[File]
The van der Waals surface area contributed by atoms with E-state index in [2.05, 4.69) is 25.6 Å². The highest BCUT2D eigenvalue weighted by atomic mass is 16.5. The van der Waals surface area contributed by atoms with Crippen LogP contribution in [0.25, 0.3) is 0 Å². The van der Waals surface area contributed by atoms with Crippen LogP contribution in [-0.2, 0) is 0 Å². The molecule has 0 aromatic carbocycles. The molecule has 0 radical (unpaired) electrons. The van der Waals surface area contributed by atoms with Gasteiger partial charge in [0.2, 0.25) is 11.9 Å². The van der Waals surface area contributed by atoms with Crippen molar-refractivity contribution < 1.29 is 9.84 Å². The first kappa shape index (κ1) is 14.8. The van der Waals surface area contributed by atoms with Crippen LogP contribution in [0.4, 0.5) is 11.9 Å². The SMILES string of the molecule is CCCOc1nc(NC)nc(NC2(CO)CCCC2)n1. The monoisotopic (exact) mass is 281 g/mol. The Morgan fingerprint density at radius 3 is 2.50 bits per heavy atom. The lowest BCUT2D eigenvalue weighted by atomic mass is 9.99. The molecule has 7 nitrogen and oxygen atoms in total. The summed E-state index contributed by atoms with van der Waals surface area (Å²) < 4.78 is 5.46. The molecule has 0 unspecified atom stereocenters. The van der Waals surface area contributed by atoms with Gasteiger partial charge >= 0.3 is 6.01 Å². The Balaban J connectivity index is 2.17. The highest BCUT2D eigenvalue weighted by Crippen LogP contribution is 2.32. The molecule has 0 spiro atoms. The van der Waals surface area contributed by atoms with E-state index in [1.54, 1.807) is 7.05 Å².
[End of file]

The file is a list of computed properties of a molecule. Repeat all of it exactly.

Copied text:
The van der Waals surface area contributed by atoms with E-state index in [2.05, 4.69) is 25.6 Å². The highest BCUT2D eigenvalue weighted by atomic mass is 16.5. The van der Waals surface area contributed by atoms with Crippen LogP contribution in [0.25, 0.3) is 0 Å². The van der Waals surface area contributed by atoms with Crippen LogP contribution in [-0.2, 0) is 0 Å². The molecule has 0 aromatic carbocycles. The molecule has 0 radical (unpaired) electrons. The van der Waals surface area contributed by atoms with Gasteiger partial charge in [0.2, 0.25) is 11.9 Å². The van der Waals surface area contributed by atoms with Crippen molar-refractivity contribution < 1.29 is 9.84 Å². The first kappa shape index (κ1) is 14.8. The van der Waals surface area contributed by atoms with Crippen LogP contribution in [0.4, 0.5) is 11.9 Å². The SMILES string of the molecule is CCCOc1nc(NC)nc(NC2(CO)CCCC2)n1. The monoisotopic (exact) mass is 281 g/mol. The Morgan fingerprint density at radius 3 is 2.50 bits per heavy atom. The lowest BCUT2D eigenvalue weighted by atomic mass is 9.99. The molecule has 7 nitrogen and oxygen atoms in total. The summed E-state index contributed by atoms with van der Waals surface area (Å²) < 4.78 is 5.46. The molecule has 0 unspecified atom stereocenters. The van der Waals surface area contributed by atoms with Gasteiger partial charge >= 0.3 is 6.01 Å². The Balaban J connectivity index is 2.17. The highest BCUT2D eigenvalue weighted by Crippen LogP contribution is 2.32. The molecule has 0 spiro atoms. The van der Waals surface area contributed by atoms with E-state index in [1.54, 1.807) is 7.05 Å².